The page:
On March 18, 1991, Allen asked the trial court to rule that death was not a possible penalty because of Allen's age at the time of the murder. Allen also asked that he be given separate juries for the two phases of his trial, one to determine guilt, and the other to determine the penalty. All requests were denied.

Allen further moved to suppress statements he made to police. These were partially granted, though the judge declined to suppress the statements Allen had made to Roberson in the holding cell. The trial court also would not suppress the shotgun and shells seized at Allen's residence.

The case went to jury trial on July 8, 1991. The jury found Allen guilty of first-degree murder, armed robbery, possession of a short-barreled shotgun, and grand theft of an automobile.

The penalty phase began August 9, 1991. There, the State's chief witness was Brian Patrick Kennedy. Kennedy had turned state's evidence as part of a deal that, among other things, would mean he could not receive the death penalty for his part in the DuMont murder.

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Kennedy described how he and his two companions stole and hot-wired the car, then proceeded to the gas station where DuMont later was found. According to Kennedy, Roberson was the one who held the gun during the robbery, but Allen was the one who had urged Roberson to kill DuMont to prevent further identification of them. Kennedy said that Allen yelled for Roberson to kill the man, and Roberson eventually complied.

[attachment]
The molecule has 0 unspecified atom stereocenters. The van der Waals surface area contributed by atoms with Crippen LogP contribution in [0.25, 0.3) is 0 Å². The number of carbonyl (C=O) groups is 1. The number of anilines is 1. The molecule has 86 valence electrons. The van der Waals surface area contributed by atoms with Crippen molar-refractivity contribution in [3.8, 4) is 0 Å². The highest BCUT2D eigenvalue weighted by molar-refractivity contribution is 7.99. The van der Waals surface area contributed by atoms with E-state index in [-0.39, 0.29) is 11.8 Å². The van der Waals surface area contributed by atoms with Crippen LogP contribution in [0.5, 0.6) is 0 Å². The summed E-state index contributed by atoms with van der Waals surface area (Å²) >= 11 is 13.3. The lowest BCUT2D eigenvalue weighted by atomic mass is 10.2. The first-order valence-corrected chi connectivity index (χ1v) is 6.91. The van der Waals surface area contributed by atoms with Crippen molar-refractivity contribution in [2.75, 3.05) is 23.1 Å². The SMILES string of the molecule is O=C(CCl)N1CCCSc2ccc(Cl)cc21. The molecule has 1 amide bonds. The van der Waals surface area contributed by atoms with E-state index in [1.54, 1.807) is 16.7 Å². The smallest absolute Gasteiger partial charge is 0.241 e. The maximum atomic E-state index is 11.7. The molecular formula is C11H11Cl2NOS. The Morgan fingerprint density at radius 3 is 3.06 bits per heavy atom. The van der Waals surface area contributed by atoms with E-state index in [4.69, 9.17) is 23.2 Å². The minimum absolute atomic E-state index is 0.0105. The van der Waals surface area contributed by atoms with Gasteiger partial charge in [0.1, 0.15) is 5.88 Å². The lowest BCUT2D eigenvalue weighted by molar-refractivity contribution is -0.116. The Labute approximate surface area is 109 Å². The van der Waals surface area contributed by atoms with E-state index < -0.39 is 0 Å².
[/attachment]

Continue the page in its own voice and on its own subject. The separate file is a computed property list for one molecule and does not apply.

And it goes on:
The penalty-phase jury returned a recommendation of death on a seven-to-five vote.

At the sentencing hearing on October 24 and 25, 1991, the trial court permitted Allen to be represented by private counsel after Allen alleged that the public defender had a conflict of interest in the case. The judge also heard additional evidence not available to the penalty-phase jury. Jerome Allen's older sister, Sue Ann Allen, testified that her brother had attempted to stop her from abusing drugs. A forensic psychologist, Dr. Bruce Frumpkin, testified that Allen had had a traumatic, chaotic childhood. His father violently attacked him on occasion, and Allen fought back. Allen suffered from behavioral and learning disorders. He had been very close to his grandfather and a minister named Reverend Jones, both of whom had died. Jerome Allen later told his mother that Reverend Jones, now deceased, came to visit him in jail.

Dr. Frumpkin also noted that Allen had suffered head trauma that may have resulted in organic brain injury or neurological problems. Others in Allen's family had histories of psychiatric disorders. Allen's verbal IQ score was 76, placing him in the lower fifth percentile; and his full IQ was 77, placing him in the borderline range--the lower seventh percentile.

Allen's mother indicated that her son sometimes went into a "daze" and would remember nothing said to him during these periods. She said Allen suffered fainting spells about once a month, in which he would lose consciousness for about five minutes at a time.